We studied the development of XDR-TB among 536 patients with MDR-TB initiating therapy within a well established MDR-TB treatment program, which provides care that is fully compliant with the World Health Organization drug-resistant TB treatment guidelines. Despite overall excellent clinical outcomes, we found that 6% of patients with MDR-TB developed XDR-TB during treatment.
Not surprisingly, outcomes were worse among patients with MDR-TB who developed XDR-TB. Less than 15% of patients who developed XDR-TB during treatment were cured or completed treatment, compared with almost 70% for patients who did not develop XDR-TB, and 48.3% for individuals with XDR-TB before the initiation of treatment (5).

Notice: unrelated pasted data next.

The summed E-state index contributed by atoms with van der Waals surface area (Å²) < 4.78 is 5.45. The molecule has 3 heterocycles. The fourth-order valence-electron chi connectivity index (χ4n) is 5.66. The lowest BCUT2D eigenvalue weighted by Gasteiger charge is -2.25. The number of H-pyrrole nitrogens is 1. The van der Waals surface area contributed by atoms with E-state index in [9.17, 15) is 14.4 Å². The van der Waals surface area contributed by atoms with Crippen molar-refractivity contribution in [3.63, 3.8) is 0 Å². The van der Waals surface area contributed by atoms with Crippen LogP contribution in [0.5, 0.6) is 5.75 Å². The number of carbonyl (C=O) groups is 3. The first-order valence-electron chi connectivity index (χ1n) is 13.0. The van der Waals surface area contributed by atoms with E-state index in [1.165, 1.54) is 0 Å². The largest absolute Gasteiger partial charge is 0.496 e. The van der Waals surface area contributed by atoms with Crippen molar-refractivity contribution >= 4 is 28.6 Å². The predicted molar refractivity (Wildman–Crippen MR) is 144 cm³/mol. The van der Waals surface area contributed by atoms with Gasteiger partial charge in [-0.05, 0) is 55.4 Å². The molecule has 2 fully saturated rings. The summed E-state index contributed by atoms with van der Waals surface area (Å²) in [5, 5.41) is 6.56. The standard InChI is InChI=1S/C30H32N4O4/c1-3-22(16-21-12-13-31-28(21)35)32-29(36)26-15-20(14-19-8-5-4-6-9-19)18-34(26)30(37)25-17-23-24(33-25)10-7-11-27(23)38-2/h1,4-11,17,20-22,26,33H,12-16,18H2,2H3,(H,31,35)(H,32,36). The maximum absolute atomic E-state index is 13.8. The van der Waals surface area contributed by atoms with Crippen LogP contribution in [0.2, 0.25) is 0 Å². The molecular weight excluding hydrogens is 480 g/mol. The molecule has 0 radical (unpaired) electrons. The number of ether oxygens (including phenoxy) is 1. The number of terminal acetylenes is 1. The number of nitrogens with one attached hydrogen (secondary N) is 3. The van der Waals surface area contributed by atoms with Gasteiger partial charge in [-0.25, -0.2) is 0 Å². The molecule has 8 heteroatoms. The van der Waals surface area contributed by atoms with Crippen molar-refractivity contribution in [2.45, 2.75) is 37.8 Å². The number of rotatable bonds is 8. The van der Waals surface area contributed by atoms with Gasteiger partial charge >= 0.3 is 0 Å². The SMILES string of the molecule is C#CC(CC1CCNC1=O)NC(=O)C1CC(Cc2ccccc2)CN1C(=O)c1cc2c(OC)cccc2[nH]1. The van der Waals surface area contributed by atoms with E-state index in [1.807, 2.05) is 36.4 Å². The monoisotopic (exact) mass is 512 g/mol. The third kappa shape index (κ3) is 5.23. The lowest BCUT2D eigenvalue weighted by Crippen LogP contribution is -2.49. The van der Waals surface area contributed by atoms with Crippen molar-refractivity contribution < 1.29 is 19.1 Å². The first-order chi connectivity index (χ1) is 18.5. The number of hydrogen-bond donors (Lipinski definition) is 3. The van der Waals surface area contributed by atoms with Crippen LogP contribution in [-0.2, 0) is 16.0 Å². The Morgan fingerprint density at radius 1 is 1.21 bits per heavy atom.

We identified several baseline and time-varying risk factors for developing XDR-TB on MDR-TB therapy. In our final multivariable model, the presence of bilateral and cavitary lesions on baseline chest radiograph was associated with more than a threefold increased hazard of developing XDR-TB. The increased risk associated with the presence of extensive and cavitary disease could be explained by the increased bacillary burden within cavitary lesions, in which the likelihood of spontaneous mutations associated with drug resistance is greater (11), and/or the existence of subpopulations of bacilli that survive either due to metabolic dormancy or exposure to subinhibitory drug concentrations (12, 13).